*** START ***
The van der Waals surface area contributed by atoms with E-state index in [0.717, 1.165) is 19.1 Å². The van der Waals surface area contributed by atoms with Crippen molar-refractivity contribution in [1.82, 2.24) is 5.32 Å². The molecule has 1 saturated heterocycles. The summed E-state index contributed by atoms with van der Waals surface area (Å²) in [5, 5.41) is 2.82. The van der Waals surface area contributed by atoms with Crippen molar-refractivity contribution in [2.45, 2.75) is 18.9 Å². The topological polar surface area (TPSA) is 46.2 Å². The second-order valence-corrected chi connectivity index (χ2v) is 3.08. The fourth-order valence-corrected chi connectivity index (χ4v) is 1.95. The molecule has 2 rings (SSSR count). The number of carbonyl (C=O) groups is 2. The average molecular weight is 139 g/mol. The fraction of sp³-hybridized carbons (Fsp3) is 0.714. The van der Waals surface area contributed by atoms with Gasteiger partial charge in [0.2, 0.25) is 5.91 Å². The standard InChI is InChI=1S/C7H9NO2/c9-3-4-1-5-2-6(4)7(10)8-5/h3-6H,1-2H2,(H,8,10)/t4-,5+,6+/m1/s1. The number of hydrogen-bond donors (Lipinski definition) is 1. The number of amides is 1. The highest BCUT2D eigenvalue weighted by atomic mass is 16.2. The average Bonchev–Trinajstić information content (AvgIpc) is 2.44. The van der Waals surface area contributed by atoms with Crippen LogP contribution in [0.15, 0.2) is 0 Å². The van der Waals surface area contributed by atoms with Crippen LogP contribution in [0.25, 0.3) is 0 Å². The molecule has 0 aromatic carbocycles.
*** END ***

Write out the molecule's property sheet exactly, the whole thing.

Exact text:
The van der Waals surface area contributed by atoms with E-state index in [0.717, 1.165) is 19.1 Å². The van der Waals surface area contributed by atoms with Crippen molar-refractivity contribution in [1.82, 2.24) is 5.32 Å². The molecule has 1 saturated heterocycles. The summed E-state index contributed by atoms with van der Waals surface area (Å²) in [5, 5.41) is 2.82. The van der Waals surface area contributed by atoms with Crippen molar-refractivity contribution in [2.45, 2.75) is 18.9 Å². The topological polar surface area (TPSA) is 46.2 Å². The second-order valence-corrected chi connectivity index (χ2v) is 3.08. The fourth-order valence-corrected chi connectivity index (χ4v) is 1.95. The molecule has 2 rings (SSSR count). The number of carbonyl (C=O) groups is 2. The average molecular weight is 139 g/mol. The fraction of sp³-hybridized carbons (Fsp3) is 0.714. The van der Waals surface area contributed by atoms with Gasteiger partial charge in [0.2, 0.25) is 5.91 Å². The standard InChI is InChI=1S/C7H9NO2/c9-3-4-1-5-2-6(4)7(10)8-5/h3-6H,1-2H2,(H,8,10)/t4-,5+,6+/m1/s1. The number of hydrogen-bond donors (Lipinski definition) is 1. The number of amides is 1. The highest BCUT2D eigenvalue weighted by atomic mass is 16.2. The average Bonchev–Trinajstić information content (AvgIpc) is 2.44. The van der Waals surface area contributed by atoms with Crippen LogP contribution in [0.15, 0.2) is 0 Å². The van der Waals surface area contributed by atoms with Crippen LogP contribution in [0.25, 0.3) is 0 Å². The molecule has 0 aromatic carbocycles.